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Marbles kept the young and old amused in days gone by.

Marbles kept the young and old amused in days gone by.

A WHILE ago, as I was pulling out the ivy from a hedge surrounding my garden, I came across an old marble which had been buried under years of garden mulch.

This wasn't your ordinary glass marble with the coloured twists embedded in the glass. This was an old clay marble perhaps a fallout from some shooting match many years ago. It reminded me of my own "keepsies" days.

One of my old friends, now in his late eighties, recalls playing marbles in his youth just over the bridge at Lambeg. There were three holes in the road into which jars were placed, the rims being level with the road surface. Many long summer nights were spent at shooting matches in the area.

It was not unusual for individuals to spend three or four hours amusing themselves with a set of marbles. A team from Ballyskeagh played against the rival team from Church Hill. Many of the team members and layers were described as working men" in those days.

Throughout many corners in Lisburn District it would not have been unusual to see groups of men engaging in a game of "marleys", all taking a "pink" at their opponent's marble to keep them away from the hole. In many a mill and factory lunch breaks were devoted to the game - as long as there was a hole in the ground.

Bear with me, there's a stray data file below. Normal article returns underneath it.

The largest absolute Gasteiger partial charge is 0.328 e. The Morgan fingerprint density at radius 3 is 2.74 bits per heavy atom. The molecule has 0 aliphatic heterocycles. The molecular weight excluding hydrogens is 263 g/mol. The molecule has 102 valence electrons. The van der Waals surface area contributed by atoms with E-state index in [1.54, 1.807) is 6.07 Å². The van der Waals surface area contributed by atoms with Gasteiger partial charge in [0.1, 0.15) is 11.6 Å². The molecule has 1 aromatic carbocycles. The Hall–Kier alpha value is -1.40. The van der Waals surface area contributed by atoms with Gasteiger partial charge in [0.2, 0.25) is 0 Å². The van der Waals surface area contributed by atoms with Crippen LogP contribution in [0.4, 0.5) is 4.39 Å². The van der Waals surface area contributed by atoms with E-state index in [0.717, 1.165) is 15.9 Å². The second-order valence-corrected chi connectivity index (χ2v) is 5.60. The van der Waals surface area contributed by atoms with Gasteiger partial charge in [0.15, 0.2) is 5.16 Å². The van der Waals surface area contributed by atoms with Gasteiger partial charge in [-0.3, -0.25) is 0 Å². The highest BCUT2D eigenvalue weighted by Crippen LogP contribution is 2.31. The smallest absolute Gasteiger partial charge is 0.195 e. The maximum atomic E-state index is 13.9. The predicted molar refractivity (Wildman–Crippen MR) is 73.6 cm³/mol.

It was an illegal move if you lifted the marble off the ground when you were taking a shot at your opponent's marble, that was, of course, only if you got caught doing it. The knuckles had to be resting on the ground when shooting - "Knuckle down". The marble was fired from between the thumb and first finger in a flicking movement.

I was told by another old friend of mine about chalk marbles. They were usually decorated with red and blue lines. You could have bought four or five of them for a penny in Miss Black's shop in Bow Street, Lisburn. He told me that, "a good clout from a stoney marley would have smashed a chalk one to pieces."

Playing marbles on our streets is no longer an option for the children of today. It is now rare to see a child engaged in a game of marbles. The game may not be popular amongst our young folk but there is a huge interest in marble collecting on a world-wide scale now.

You only have to look at some of the more popular on-line auction sites now to see some rarer specimens fetching in excess of £300 and £400 amongst the thousands of marble related items that are listed every day.

One German handmade marble initially listed in auction for £6 recently sold for just over £1,300.

I must clean out a few more hedges soon. You just never know.

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